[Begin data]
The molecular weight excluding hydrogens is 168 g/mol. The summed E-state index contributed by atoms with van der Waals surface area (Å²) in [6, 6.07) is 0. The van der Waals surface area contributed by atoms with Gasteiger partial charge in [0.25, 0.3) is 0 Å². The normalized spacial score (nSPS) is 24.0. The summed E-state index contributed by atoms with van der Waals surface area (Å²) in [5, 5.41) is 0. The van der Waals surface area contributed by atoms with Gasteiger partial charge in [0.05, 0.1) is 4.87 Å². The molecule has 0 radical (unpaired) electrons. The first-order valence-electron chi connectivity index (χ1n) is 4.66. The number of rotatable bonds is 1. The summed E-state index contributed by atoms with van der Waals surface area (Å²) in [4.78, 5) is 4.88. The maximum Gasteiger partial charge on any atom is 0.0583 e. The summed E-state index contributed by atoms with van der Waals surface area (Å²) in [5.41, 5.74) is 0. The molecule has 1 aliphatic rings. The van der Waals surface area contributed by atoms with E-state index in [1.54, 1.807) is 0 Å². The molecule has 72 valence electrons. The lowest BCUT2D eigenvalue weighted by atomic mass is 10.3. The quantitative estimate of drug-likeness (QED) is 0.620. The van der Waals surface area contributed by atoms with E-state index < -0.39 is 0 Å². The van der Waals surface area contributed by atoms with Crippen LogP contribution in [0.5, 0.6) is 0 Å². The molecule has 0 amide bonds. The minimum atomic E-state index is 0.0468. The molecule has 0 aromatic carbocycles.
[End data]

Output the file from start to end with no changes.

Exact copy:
The molecular weight excluding hydrogens is 168 g/mol. The summed E-state index contributed by atoms with van der Waals surface area (Å²) in [6, 6.07) is 0. The van der Waals surface area contributed by atoms with Gasteiger partial charge in [0.25, 0.3) is 0 Å². The normalized spacial score (nSPS) is 24.0. The summed E-state index contributed by atoms with van der Waals surface area (Å²) in [5, 5.41) is 0. The van der Waals surface area contributed by atoms with Gasteiger partial charge in [0.05, 0.1) is 4.87 Å². The molecule has 0 radical (unpaired) electrons. The first-order valence-electron chi connectivity index (χ1n) is 4.66. The number of rotatable bonds is 1. The summed E-state index contributed by atoms with van der Waals surface area (Å²) in [4.78, 5) is 4.88. The maximum Gasteiger partial charge on any atom is 0.0583 e. The summed E-state index contributed by atoms with van der Waals surface area (Å²) in [5.41, 5.74) is 0. The molecule has 1 aliphatic rings. The van der Waals surface area contributed by atoms with E-state index in [1.54, 1.807) is 0 Å². The molecule has 72 valence electrons. The lowest BCUT2D eigenvalue weighted by atomic mass is 10.3. The quantitative estimate of drug-likeness (QED) is 0.620. The van der Waals surface area contributed by atoms with E-state index < -0.39 is 0 Å². The van der Waals surface area contributed by atoms with Crippen LogP contribution in [0.5, 0.6) is 0 Å². The molecule has 0 amide bonds. The minimum atomic E-state index is 0.0468. The molecule has 0 aromatic carbocycles.